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1,200+ in SNHU Community Served 135 Organizations During Annual Event

SNHU staff working in the New Hampshire Food Bank production garden with the text Global Days of Service

More than 1,200 Southern New Hampshire University (SNHU) staff, faculty, students, alumni and volunteers contributed over 5,500 hours of service during SNHU’s seventh annual Global Days of Service. This year’s annual community service initiative spanned two months and impacted more than 135 organizations worldwide. While the Global Days of Service planning committee once again encouraged do-it-yourself (DIY) projects, this year also welcomed the return of several in-person projects.

The initiative became 100% DIY when the COVID-19 pandemic forced all in-person projects to be postponed. This opened the opportunity for increased participation by the global SNHU community and was seen as a valuable component of the annual initiative. It’s an element that is here to stay.

A five-piece infographic alternating in color from blue to yellow. From top to bottom: An icon of a person and a circled heart with the text 1,200+ individuals; an icon of Earth with two pins with the text 5 countries; an icon of the United States and a circled check mark with the text 46 states; an icon of a clock with the text 5,500+ hours; an icon of a pin with the text 135+ organizationsThis year’s volunteer leaders and staff organizers created 10 global DIY and 24 local in-person projects. These opportunities for engagement resulted in an increase of 150 more volunteers than in the prior year, with geographic representation from five countries, including 46 states in the U.S., plus D.C. and Guam.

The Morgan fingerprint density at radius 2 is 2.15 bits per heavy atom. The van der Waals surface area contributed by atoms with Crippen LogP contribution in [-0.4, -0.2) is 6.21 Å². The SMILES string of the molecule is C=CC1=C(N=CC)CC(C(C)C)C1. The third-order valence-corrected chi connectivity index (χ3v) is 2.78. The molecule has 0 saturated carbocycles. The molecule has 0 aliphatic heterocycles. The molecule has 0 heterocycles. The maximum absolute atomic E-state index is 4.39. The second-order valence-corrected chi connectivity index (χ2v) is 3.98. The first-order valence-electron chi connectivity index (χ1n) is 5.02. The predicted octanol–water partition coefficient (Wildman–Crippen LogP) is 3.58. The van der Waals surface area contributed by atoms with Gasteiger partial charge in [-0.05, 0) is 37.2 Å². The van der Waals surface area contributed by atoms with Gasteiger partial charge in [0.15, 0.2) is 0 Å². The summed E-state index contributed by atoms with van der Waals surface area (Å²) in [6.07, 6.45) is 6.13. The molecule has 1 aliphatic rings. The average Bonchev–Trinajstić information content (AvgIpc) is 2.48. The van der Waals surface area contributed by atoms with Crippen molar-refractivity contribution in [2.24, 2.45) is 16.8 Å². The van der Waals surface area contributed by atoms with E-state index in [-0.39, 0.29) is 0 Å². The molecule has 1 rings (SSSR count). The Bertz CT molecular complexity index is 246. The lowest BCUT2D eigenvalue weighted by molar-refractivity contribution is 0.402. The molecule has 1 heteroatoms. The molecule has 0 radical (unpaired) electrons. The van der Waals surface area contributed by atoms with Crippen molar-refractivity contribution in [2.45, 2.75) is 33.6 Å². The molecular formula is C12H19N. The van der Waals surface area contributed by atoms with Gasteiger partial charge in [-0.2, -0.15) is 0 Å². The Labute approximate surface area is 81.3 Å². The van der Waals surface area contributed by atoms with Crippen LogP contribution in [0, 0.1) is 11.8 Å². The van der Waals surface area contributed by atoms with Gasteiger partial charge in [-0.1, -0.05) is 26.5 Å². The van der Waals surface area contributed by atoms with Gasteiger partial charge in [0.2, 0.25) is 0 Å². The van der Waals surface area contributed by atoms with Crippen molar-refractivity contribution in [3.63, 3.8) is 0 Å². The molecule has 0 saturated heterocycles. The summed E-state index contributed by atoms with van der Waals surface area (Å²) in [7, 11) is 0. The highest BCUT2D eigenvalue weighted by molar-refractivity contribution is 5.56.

“We’ve been working hard to rebuild the movement after the pandemic,” said Sara Telfer, staff organizer and senior associate director of Alumni Engagement. “We were on a trajectory to reach 10,000 service hours in 2020 when the pandemic hit, and we saw a backwards slide that resulted in only 1,500 hours served that year. With our remarkable community, we’ve been rebuilding momentum through the pandemic, bringing our service hours back to where they were just a couple years before the pandemic. I know we'll continue to regrow the movement.”

Global Days of Service is a global movement that cultivates local impact. The annual initiative aligns with SNHU’s core value to “do the right thing every time.” Through this value, the SNHU community is encouraged not only to demonstrate a strong commitment to integrity and ethics, but also to do the right thing for its learners, employees and communities.

“We believe our responsibility to be active community members, volunteering where we live and work, is an opportunity for organic learning, relationship building and making a positive impact,” Telfer said. “The Global Days of Service initiative helps us to fulfill our commitment to local communities while offering SNHU community members the opportunity to serve the causes they're passionate about.”

Global Days of Service Project Inspires Formation of Nonprofit

This year’s projects provided service to a breadth of causes – veterans, animals, the environment, health and wellness, food banks and many more.

One of the DIY projects was “Bee Buddies: Planting for Pollinators.” Bees are a vital part of the ecosystem and essential to the pollination of food crops, but several species of bees are listed as endangered in the Environmental Conservation Online System (ECOS). Pesticide usage, extreme weather conditions resulting from climate change, natural disasters and deforestation are all contributing factors to the decline of bee populations.

More than 200 SNHU community members participated in the Bee Buddies project to address this issue. They planted their own indoor and outdoor bee gardens. Some coordinated with local organizations in their areas to plant bee-friendly plants in community gardens and common spaces. Many participants completed their plantings on or around April 22, in honor of Earth Day.